Curt Schilling reveals he has mouth cancer, blames chewing tobacco

By Mike Axisa | Baseball Writer

Curt Schilling at his Phillies Wall of Fame induction ceremony in 2013.
Curt Schilling at his Phillies Wall of Fame induction ceremony in 2013. (USATSI)

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Back in June, long-time big leaguer Curt Schilling announced his cancer is in remission. We first learned he was being treated back in February, but the type of cancer remained a mystery.

On Wednesday, Schilling announced he had been diagnosed with squamous cell carcinoma -- cancer in the mouth -- during the WEEI/NESN Jimmy Fund Radio Telethon, according to Steve Silva of the Boston Globe. Schilling blames his use of chewing tobacco as a player. Here are his quotes, courtesy of Silva:

"This all came about from a dog bite," Schilling said. "I got bitten by a dog and I had some damage to my finger and I went to see a doctor, and the day that I went to see the doctor, I was driving and I went to rub my neck and I felt a lump on the left side of my neck. And I knew immediately it wasn't normal. So there happened to be an ENT [Ear, Nose, and Throat] right next door to the hand doctor, and I thought what the heck, let me just stop in and see and so I waited in the office and went in there and they did the biopsy, and two days later, they diagnosed me with squamous cell carcinoma.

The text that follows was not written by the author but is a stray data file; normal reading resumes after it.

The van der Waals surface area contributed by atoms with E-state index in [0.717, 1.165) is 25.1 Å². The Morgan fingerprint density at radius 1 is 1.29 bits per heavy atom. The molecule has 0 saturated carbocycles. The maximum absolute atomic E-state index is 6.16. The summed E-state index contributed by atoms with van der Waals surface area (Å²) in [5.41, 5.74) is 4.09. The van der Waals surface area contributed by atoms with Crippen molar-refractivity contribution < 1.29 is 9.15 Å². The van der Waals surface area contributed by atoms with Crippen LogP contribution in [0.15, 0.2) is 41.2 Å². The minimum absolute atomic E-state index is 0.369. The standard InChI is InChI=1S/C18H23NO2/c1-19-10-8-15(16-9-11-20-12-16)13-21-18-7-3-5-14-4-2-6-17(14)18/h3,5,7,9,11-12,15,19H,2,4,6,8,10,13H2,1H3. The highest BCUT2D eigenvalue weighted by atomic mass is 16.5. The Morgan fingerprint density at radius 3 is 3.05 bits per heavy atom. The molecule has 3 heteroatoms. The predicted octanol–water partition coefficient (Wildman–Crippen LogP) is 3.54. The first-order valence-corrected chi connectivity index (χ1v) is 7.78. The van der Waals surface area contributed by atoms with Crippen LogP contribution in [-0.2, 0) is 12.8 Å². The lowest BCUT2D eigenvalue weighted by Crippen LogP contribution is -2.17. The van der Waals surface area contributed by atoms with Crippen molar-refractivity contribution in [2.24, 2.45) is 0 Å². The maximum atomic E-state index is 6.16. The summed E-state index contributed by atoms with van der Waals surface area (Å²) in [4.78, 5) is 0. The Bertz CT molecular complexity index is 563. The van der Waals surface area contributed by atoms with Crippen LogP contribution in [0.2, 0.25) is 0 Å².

"I didn't talk about it for two reasons. No. 1, I didn't want to get into the chewing tobacco debate, which I knew was going to come about, which to me, I'll go to my grave believing that was why I got what I got... absolutely, no question in my mind about that. And the second thing was I didn't want people to feel sorry for me. I didn't want the pity or any of that stuff because early on... I ended up spending about six months in the hospital because I had a bad reaction. I had a staph infection. I had what's called C. diff. I had a couple different problems and there was a week there, there's a week of my life I don't remember while I was in the hospital going through this.


"I did (chewing tobacco) for about 30 years. It was an addictive habit. I can think of so many times in my life when it was so relaxing to just sit back and have a dip and do whatever, and I lost my sense of smell, my taste buds for the most part. I had gum issues, they bled, all this other stuff. None of it was enough to ever make me quit. The pain that I was in going through this treatment, the second or third day it was the only thing in my life that had that I wish I could go back and never have dipped. Not once. It was so painful."

Hall of Famer Tony Gwynn recently passed away following a battle with salivary gland cancer, which he attributed to his use of chewing tobacco. Doctors never did link his cancer to his tobacco use, however.

Chewing tobacco is a hot topic in baseball and MLB has taken steps in recent years to limit its usage and visibility among players. Players and personnel are no longer allowed to carry a can or package of chewing tobacco in their uniform while on the field, nor are they allowed to have a wad of chewing tobacco under their lip while signing autographs and conducting interviews.

Schilling, now 47, had been working as a television analyst with ESPN at the time of his diagnosis. He appeared at Fenway Park for the 10-year anniversary celebration of the 2004 World Series Champion Red Sox team a few weeks ago and appeared to be in good spirits despite the obvious physical toll of chemotheraphy.

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